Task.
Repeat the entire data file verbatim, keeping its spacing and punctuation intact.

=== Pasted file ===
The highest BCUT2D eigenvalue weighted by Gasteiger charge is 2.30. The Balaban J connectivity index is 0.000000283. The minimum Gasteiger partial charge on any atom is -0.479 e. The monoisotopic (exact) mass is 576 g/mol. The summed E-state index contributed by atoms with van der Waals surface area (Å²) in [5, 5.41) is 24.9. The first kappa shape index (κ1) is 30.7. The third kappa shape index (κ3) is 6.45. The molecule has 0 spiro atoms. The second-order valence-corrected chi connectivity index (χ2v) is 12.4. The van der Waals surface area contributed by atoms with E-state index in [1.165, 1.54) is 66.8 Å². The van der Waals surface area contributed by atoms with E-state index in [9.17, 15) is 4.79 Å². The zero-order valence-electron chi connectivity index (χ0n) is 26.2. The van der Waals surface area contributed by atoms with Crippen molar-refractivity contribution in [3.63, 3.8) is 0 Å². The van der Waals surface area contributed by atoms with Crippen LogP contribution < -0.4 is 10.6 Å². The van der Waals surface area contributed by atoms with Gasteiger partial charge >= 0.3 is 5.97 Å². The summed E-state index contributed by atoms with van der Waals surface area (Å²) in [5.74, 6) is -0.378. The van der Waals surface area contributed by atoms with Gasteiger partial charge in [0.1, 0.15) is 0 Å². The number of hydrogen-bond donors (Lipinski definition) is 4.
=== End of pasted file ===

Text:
The highest BCUT2D eigenvalue weighted by Gasteiger charge is 2.30. The Balaban J connectivity index is 0.000000283. The minimum Gasteiger partial charge on any atom is -0.479 e. The monoisotopic (exact) mass is 576 g/mol. The summed E-state index contributed by atoms with van der Waals surface area (Å²) in [5, 5.41) is 24.9. The first kappa shape index (κ1) is 30.7. The third kappa shape index (κ3) is 6.45. The molecule has 0 spiro atoms. The second-order valence-corrected chi connectivity index (χ2v) is 12.4. The van der Waals surface area contributed by atoms with E-state index in [1.165, 1.54) is 66.8 Å². The van der Waals surface area contributed by atoms with E-state index in [9.17, 15) is 4.79 Å². The zero-order valence-electron chi connectivity index (χ0n) is 26.2. The van der Waals surface area contributed by atoms with Crippen molar-refractivity contribution in [3.63, 3.8) is 0 Å². The van der Waals surface area contributed by atoms with Crippen LogP contribution < -0.4 is 10.6 Å². The van der Waals surface area contributed by atoms with Gasteiger partial charge >= 0.3 is 5.97 Å². The summed E-state index contributed by atoms with van der Waals surface area (Å²) in [5.74, 6) is -0.378. The van der Waals surface area contributed by atoms with Gasteiger partial charge in [0.1, 0.15) is 0 Å². The number of hydrogen-bond donors (Lipinski definition) is 4.